A lack of entrepreneurial culture can have an impact on the motivation of staff and the entrepreneurial intentions of students.

The problem

Especially for teaching staff, the objectives and values of entrepreneurship education must fit well with their professional values. Sometimes institutional requirements to integrate entrepreneurship training in the teaching are not well accepted by staff, in particular when there is a mismatch between the teachers’ perceptions of what skills should be built and the entrepreneurial skill sets defined in the institutional requirements. This mismatch can result in teachers who only superficially address entrepreneurship.

Students who perceive institutional regulations, values and support negatively often refrain from their entrepreneurial intentions, i.e., they less frequently transform their ideas into a business start-up or do not develop an entrepreneurial attitude.

Solution at institutional level

Communication is key to achieving a shared entrepreneurial culture. Studies point out that defining and communicating the value of entrepreneurship training is fundamental. As for any organisational change, the involvement and support of leadership are crucial to creating commitment among staff and students (Bin Yusoff, Mohd Nor Hakimin et al., 2015). However, as higher education institutions frequently host several disciplinary cultures, institutional leadership needs to address these cultural differences in a sensitive manner. Describing entrepreneurial skills should avoid being dominated by one discipline. Rather institutional definitions should be either general or diversified to accommodate the cultural diversity. The involvement of the staff when defining entrepreneurial values also helps to secure their support (Clements, 2012). Concerning the students and further users of entrepreneurship training, such as business partners in the regions. A few papers report that the design of entrepreneurship curricula must also consider their demands to stimulate their interest (Mets et al., 2017).

Incentives can stimulate the motivation and intentions of teachers and students. Time and financial incentives can be helpful, but also the opportunity of making new experiences turned out to be a strong motivator. Interventions that gave teachers and students who were new to entrepreneurship training the opportunity to learn about it and continue in this area were very effective. Here, it is argued that the newness of the knowledge, experiences and contacts made is the incentive (Ghina et al., 2014; Mkimurto-Koivumaa & Belt, 2016; Thom, 2017).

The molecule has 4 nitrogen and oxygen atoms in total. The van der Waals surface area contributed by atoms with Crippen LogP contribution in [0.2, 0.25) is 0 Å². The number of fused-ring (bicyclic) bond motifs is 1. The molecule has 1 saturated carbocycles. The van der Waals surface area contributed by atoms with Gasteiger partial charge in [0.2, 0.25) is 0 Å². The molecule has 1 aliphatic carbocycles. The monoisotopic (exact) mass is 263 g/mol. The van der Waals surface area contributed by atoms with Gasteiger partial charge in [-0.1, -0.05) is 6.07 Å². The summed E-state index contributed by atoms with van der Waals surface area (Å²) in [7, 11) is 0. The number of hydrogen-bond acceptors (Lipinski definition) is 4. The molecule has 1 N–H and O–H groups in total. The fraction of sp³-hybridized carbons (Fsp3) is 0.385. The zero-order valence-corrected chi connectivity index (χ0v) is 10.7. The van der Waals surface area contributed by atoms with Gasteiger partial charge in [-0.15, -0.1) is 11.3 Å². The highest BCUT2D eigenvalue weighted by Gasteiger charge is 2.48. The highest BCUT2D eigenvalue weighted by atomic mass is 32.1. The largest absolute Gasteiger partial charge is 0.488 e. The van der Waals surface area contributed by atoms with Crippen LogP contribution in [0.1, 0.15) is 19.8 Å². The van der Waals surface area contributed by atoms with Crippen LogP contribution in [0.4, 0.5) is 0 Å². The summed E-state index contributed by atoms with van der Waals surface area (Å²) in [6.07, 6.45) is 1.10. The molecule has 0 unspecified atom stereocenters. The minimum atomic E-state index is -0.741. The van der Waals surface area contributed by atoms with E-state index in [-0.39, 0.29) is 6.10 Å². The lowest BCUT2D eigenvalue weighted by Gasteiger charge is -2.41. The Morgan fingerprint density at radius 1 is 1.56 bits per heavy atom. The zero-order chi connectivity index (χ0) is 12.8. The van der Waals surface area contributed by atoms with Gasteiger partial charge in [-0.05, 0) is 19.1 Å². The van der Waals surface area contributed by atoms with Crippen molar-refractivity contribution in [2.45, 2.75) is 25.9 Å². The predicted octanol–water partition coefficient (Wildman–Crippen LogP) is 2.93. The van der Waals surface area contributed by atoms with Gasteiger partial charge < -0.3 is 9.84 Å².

Finally training teachers for entrepreneurial education can ease their uncertainties and feelings of insufficient preparation. The provision of training can be beneficial when it includes new or innovative teaching practices or the opportunity to collaborate with other teachers (Terzaroli, 2019)

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Other relevant resources
Links to selected HEInnovate case studies
Further reading
  • Bin Yusoff, Mohd Nor Hakimin; Zainol, Fakhrul Anwar; Bin Ibrahim, Mohamed Dahlan (2015): Entrepreneurship Education in Malaysia's Public Institutions of Higher Learning--A Review of the Current Practices. In International Education Studies 8, pp. 17–28
  •  Clements, Mike (2012): Contribution of the SPEED Programme to the Enhancement of an Enterprise Culture in a UK University. In Industry and Higher Education 26, pp. 101–106. DOI: 10.5367/ihe.2012.0088.
  • Ghina, Astri; Simatupang, Togar M.; Gustomo, Aurik (2014): A Systematic Framework for Entrepreneurship Education within a University Context. In International Education Studies 7.
  • Mets, Tnis; Kozlinska, Inna; Raudsaar, Mervi (2017): Patterns in Entrepreneurial Competences as the Perceived Learning Outcomes of Entrepreneurship Education: The Case of Estonian HEIs. In Industry and Higher Education 31, pp. 23–33. DOI: 10.1177/0950422216684061.Mkimurto-Koivumaa, Soili; Belt, Pekka (2016): About, for, in or through Entrepreneurship in Engineering Education. In European Journal of Engineering Education 41, pp. 512–529. DOI: 10.1080/03043797.2015.1095163.
  • Terzaroli, Carlo (2019): Entrepreneurship as a Special Pathway for Employability. In New Directions for Adult and Continuing Education NA, pp. 121–131. DOI: 10.1002/ace.20346.
  • Thom, Marco (2017): The Rough Journey into Arts Entrepreneurship: Why Arts Entrepreneurship Education Is Still in Its Infancy in the UK and Germany. In Education & Training 59, pp. 720–739. DOI: 10.1108/ET-01-2016-0015.